The principle of non-possessiveness, refers to the ability to let go. It encourages non-grasping, non-clinging, and non-attachment to possessions or even thoughts. Aparigraha teaches you not to fill your life with "stuff" (including extraneous worries!), but rather to take it easy and be happy with what you have.
This year, actually this month, I am turning thirty. You know, the big 3-0.
To some of my friends, this has been a huge deal and even a little depressing. I can't tell you how often I have heard someone sincerely say, "I'm getting so old."
I know. I roll my eyes, too.
At first, turning thirty seemed just like any other birthday. Nothing exciting is happening. Just another trip around the sun, as some would say. But as I really started to think about my life, what has happened and what is yet to come, I began to get excited about my birthday.
The older I get, the more comfortable I am in my own skin. The older I get, the more confident I feel. The older I get, the wiser I am. The older I get, the more mature I am.
I had a lot of fun in my twenties. Like, a lot of fun.
In my early twenties, I was still in college and partied...all the time. I didn't quite have it together. In my mid-twenties, I slowed down the party, moved into an apartment by myself, became a yoga teacher, adapted healthier lifestyles, and felt a little more put together. In my late twenties, the party ended, but a better party got started. I became my own boss, developed healthy relationships, and felt the happiest I have ever been.
With progression like this, why wouldn't I be looking forward to the future?
The practice of non-attachment is tough. Aparigraha teaches you to "take it easy and be happy with what you have". It's the ability to let go.
Right now, with so many of my friends turning turning thirty and my birthday just around the corner, I feel that it's important to practice non-attachment.
Practicing non-attachment to my age. Remembering that I cannot stop time from moving forward. The earth will continue to orbit the sun and we (you know, humans) will continue to age.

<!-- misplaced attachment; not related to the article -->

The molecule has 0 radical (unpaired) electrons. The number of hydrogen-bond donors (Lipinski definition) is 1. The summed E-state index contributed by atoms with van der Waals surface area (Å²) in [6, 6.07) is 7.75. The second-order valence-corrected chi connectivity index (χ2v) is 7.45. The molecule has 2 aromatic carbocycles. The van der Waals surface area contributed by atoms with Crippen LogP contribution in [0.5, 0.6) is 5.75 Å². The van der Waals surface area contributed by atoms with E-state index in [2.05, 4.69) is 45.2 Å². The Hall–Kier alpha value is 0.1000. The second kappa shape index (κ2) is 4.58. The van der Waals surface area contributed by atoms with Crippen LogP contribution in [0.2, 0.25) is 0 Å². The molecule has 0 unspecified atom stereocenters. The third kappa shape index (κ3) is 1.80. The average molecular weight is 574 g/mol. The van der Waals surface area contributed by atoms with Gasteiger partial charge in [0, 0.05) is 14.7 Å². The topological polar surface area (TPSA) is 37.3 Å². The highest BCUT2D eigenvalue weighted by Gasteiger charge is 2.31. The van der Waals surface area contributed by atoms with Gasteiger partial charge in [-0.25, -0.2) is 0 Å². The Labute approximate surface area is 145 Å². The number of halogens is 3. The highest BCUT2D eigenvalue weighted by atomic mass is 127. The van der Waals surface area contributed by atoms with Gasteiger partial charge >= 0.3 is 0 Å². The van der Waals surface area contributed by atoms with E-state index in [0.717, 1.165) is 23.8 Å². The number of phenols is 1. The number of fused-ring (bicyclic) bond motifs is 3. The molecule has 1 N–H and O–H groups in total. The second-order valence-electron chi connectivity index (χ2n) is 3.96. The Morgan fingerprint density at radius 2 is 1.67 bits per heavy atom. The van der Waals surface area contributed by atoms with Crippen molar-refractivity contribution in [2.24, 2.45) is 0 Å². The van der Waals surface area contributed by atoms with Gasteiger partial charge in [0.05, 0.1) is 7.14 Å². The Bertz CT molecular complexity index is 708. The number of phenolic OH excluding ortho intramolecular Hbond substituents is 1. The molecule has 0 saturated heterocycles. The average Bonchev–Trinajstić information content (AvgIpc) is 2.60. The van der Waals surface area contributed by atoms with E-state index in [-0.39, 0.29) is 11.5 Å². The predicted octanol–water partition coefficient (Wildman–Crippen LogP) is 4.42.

Practicing non-attachment to who I used to be. Remembering that like all other living things, I will constantly be evolving. That who I was last year is not who I am this year. Remembering that I want to evolve.
If you know me based on who I was a year ago, you don't know me at all. My growth game is strong. Allow me to reintroduce myself.
Practicing non-attachment to who I will become. Remembering that I can only control so much of what happens in my life. Sometimes our plans for the future don't always go exactly the way we plan. I am always striving to be a better version of myself everyday, but progress and change can happen slowly.
Practicing attachment to the present moment. Remembering that this moment, right now, is the only moment that really exists. Letting go of everything else and staying present as often as possible is the best way to achieve happiness in life.
Practicing non-attachment to an idea of living a perfect life. More often than not, the bad times in life and struggles of life are the things that help us grow, mature, and become wiser. The bad times are what make the good times feel so good. The bad times are usually the things that make us feel grateful for the things that are going well.
In summary, I am EXCITED to turn thirty. I am excited for my future. If my past progression is any indication on what my future has in store for me, all I have to say is: Bring it on.
My birthday resolution (similar to a new year's resolution) is to continue to practice non-attachment in all aspects of my life.
Perhaps you'll join me on this non-attachment ride into the future? I hope you will.
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Aparigraha is one of the five yamas. The yamas (YAH-mahs) are codes of conduct or moral disciplines toward the outside world. The five yamas are:
Yamas are one of the eight limbs of yoga. Around 150 BCE, the sage Patanjali outlined eight steps to living well in the classical Indian yoga text, the "Yoga Sutras." This eightfold path of yoga leads to self-realization through the unification of body, mind, and spirit. According to Patanjali, the eight limbs of yoga are: